the uncertainties regarding what rights a mid-stream company may retain post-rejection all weigh in favor of compromise. The Quicksilver dispute settled the next week; it is unfortunate that this panel did not provide lottery picks to the audience.
Panel 3: Bad News from the Oil Patch
The final panel for the seminar discussed broader issues relating to oil and gas bankruptcy cases. The panelists were Fellows Jan Hayden (Baker, Donelson, Bearman, Caldwell & Berkowitz), Louis Phillips (Kelly, Hart, & Pitre), and Lou Strubeck (Norton Rose Fulbright). Bill Greendyke of Norton Rose Fulbright moderated.
The panel continued the discussion about how technological and operational changes in the oil and gas industry have resulted in financial changes and new restructuring challenges. Equipment has become more expensive and becomes obsolete faster. This necessitates increased debt loads, which has been facilitated by alluring mezzanine financing and reserve-based lending. The general consensus was that increased filings are coming: commodity price hedging and some “extend and pretend” banking practices have helped keep creditors at bay, but this borrowed time may be running out.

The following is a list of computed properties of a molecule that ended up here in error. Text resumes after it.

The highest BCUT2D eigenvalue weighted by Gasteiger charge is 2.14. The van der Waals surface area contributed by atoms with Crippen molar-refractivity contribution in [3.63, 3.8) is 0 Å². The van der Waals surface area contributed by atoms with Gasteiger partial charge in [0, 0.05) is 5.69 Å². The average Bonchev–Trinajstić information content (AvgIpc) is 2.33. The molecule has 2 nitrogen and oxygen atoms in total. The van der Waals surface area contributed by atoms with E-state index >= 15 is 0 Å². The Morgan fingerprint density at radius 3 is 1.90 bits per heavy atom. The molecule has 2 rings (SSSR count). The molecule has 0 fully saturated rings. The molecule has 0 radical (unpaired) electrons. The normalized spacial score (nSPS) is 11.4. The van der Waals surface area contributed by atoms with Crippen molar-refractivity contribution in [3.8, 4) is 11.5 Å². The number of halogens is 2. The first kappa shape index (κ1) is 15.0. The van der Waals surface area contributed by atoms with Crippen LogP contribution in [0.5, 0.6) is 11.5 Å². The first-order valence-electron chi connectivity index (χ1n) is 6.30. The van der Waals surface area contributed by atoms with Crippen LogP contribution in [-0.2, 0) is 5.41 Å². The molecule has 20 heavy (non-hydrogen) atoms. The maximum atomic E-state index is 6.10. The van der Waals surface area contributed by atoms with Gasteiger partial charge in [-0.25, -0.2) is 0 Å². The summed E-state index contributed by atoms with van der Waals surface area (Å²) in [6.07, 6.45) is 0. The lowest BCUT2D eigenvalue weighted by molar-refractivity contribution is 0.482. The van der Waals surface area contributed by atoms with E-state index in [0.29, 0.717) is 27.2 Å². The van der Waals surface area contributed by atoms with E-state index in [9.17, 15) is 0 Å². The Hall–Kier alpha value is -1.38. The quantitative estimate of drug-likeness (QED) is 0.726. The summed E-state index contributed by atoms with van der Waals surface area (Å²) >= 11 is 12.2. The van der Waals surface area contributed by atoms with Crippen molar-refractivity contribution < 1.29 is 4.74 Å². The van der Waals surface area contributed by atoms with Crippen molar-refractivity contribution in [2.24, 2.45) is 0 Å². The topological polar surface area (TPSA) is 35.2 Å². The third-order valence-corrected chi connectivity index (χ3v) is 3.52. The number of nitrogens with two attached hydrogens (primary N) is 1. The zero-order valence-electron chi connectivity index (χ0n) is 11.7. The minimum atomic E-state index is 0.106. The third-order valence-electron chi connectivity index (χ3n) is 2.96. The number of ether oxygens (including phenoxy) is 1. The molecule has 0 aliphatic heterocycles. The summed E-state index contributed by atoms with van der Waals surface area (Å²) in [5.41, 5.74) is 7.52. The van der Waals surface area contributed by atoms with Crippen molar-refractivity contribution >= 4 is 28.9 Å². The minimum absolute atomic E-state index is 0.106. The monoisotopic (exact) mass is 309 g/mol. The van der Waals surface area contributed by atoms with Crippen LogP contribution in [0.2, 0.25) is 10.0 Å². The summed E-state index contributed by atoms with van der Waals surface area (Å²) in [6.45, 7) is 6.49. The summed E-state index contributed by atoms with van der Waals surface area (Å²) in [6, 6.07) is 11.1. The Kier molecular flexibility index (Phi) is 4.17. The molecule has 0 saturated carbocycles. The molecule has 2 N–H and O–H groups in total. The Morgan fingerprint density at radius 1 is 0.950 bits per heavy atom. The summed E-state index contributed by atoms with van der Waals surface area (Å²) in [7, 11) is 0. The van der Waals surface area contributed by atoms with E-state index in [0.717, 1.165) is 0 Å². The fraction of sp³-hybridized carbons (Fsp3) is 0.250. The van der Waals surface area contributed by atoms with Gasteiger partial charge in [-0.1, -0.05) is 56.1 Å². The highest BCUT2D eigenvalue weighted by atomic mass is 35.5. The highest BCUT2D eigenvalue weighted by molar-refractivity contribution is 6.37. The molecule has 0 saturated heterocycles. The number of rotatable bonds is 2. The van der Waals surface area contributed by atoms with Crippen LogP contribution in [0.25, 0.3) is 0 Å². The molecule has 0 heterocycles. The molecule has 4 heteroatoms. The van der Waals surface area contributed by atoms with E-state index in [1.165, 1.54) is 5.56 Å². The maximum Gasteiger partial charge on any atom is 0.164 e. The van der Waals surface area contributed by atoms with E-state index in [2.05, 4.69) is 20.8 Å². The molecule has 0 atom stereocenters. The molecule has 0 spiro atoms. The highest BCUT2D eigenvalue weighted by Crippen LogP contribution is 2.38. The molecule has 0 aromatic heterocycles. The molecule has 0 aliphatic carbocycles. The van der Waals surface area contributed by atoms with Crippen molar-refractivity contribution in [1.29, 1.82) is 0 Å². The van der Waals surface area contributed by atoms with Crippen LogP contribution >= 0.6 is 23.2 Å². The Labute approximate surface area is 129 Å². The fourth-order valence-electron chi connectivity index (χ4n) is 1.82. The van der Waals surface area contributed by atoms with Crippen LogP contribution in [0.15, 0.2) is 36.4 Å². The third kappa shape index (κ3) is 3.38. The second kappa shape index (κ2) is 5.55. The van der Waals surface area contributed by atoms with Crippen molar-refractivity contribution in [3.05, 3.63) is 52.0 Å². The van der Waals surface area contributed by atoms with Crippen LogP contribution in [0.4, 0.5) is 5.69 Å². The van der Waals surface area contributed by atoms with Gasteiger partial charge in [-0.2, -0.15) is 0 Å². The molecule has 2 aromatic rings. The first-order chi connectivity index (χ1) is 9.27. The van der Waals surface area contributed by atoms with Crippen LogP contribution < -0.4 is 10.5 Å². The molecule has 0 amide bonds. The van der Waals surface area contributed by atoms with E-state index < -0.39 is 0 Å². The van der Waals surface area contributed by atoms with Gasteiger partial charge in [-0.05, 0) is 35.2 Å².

In light of this forecast, the panel highlighted a number of new and old issues that need to be considered in such cases. Intellectual property issues, and attendant questions about assignment and assumption, have become more common thanks to increasingly sophisticated exploration techniques, such as seismic data. Regulatory issues were discussed—the usual concerns about plugging and abandonment liabilities were reviewed, and newer problems with off-shore regulation, especially post-Deepwater Horizon bonding requirements, were also examined. The panel concluded by discussing the pros and cons of asset sales and the best practices for approaching a sale process. The general consensus seems to be that oil and gas restructuring cases are more challenging than ever.
All in all, the seminar was a hit. Bankruptcy lawyers and their fellow travelers thankfully both enjoy socializing with each other and enjoy the sort of thoughtful, intellectually stimulating discussions that this seminar exemplified. Sincere appreciation is due to the moderators, panelists, and numerous other people whose time and hard work made the seminar such a success.